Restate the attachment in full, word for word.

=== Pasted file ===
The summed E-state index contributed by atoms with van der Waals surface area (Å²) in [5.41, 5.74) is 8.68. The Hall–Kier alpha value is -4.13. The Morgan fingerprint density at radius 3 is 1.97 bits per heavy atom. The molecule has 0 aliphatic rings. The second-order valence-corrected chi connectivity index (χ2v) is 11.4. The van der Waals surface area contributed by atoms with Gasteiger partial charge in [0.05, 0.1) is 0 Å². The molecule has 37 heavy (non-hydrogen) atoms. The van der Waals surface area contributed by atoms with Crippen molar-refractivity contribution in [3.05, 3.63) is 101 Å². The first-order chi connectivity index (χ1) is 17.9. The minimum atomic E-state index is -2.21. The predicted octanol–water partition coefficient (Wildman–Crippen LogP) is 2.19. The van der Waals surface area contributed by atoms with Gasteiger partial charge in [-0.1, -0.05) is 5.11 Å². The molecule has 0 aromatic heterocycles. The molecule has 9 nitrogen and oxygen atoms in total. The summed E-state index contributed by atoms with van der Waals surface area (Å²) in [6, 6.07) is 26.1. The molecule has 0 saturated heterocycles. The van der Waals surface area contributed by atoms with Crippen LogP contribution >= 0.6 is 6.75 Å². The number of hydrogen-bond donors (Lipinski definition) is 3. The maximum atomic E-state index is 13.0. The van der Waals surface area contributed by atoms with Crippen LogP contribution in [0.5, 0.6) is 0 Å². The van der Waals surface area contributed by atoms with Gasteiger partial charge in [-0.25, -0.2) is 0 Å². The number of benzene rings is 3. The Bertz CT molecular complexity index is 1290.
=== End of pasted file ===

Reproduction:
The summed E-state index contributed by atoms with van der Waals surface area (Å²) in [5.41, 5.74) is 8.68. The Hall–Kier alpha value is -4.13. The Morgan fingerprint density at radius 3 is 1.97 bits per heavy atom. The molecule has 0 aliphatic rings. The second-order valence-corrected chi connectivity index (χ2v) is 11.4. The van der Waals surface area contributed by atoms with Gasteiger partial charge in [0.05, 0.1) is 0 Å². The molecule has 37 heavy (non-hydrogen) atoms. The van der Waals surface area contributed by atoms with Crippen molar-refractivity contribution in [3.05, 3.63) is 101 Å². The first-order chi connectivity index (χ1) is 17.9. The minimum atomic E-state index is -2.21. The predicted octanol–water partition coefficient (Wildman–Crippen LogP) is 2.19. The van der Waals surface area contributed by atoms with Gasteiger partial charge in [-0.1, -0.05) is 5.11 Å². The molecule has 0 aromatic heterocycles. The molecule has 9 nitrogen and oxygen atoms in total. The summed E-state index contributed by atoms with van der Waals surface area (Å²) in [6, 6.07) is 26.1. The molecule has 0 saturated heterocycles. The van der Waals surface area contributed by atoms with Crippen LogP contribution >= 0.6 is 6.75 Å². The number of hydrogen-bond donors (Lipinski definition) is 3. The maximum atomic E-state index is 13.0. The van der Waals surface area contributed by atoms with Crippen LogP contribution in [0.5, 0.6) is 0 Å². The van der Waals surface area contributed by atoms with Gasteiger partial charge in [-0.25, -0.2) is 0 Å². The number of benzene rings is 3. The Bertz CT molecular complexity index is 1290.